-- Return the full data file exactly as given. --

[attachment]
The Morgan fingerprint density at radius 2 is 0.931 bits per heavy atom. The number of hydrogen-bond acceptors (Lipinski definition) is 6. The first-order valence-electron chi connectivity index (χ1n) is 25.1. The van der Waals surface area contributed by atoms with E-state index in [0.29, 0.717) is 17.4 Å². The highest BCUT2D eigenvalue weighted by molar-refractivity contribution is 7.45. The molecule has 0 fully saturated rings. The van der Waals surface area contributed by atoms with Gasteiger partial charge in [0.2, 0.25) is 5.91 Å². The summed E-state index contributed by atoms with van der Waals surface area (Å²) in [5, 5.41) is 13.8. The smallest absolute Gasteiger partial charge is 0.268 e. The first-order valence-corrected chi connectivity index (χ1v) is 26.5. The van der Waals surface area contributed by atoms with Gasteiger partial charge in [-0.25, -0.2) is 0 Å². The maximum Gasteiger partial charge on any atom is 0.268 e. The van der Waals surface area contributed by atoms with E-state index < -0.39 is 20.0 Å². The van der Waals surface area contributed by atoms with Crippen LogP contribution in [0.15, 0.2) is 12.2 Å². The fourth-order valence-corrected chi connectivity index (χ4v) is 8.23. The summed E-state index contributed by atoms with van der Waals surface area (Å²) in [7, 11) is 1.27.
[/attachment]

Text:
The Morgan fingerprint density at radius 2 is 0.931 bits per heavy atom. The number of hydrogen-bond acceptors (Lipinski definition) is 6. The first-order valence-electron chi connectivity index (χ1n) is 25.1. The van der Waals surface area contributed by atoms with E-state index in [0.29, 0.717) is 17.4 Å². The highest BCUT2D eigenvalue weighted by molar-refractivity contribution is 7.45. The molecule has 0 fully saturated rings. The van der Waals surface area contributed by atoms with Gasteiger partial charge in [0.2, 0.25) is 5.91 Å². The summed E-state index contributed by atoms with van der Waals surface area (Å²) in [5, 5.41) is 13.8. The smallest absolute Gasteiger partial charge is 0.268 e. The first-order valence-corrected chi connectivity index (χ1v) is 26.5. The van der Waals surface area contributed by atoms with Gasteiger partial charge in [-0.25, -0.2) is 0 Å². The maximum Gasteiger partial charge on any atom is 0.268 e. The van der Waals surface area contributed by atoms with E-state index < -0.39 is 20.0 Å². The van der Waals surface area contributed by atoms with Crippen LogP contribution in [0.15, 0.2) is 12.2 Å². The fourth-order valence-corrected chi connectivity index (χ4v) is 8.23. The summed E-state index contributed by atoms with van der Waals surface area (Å²) in [7, 11) is 1.27.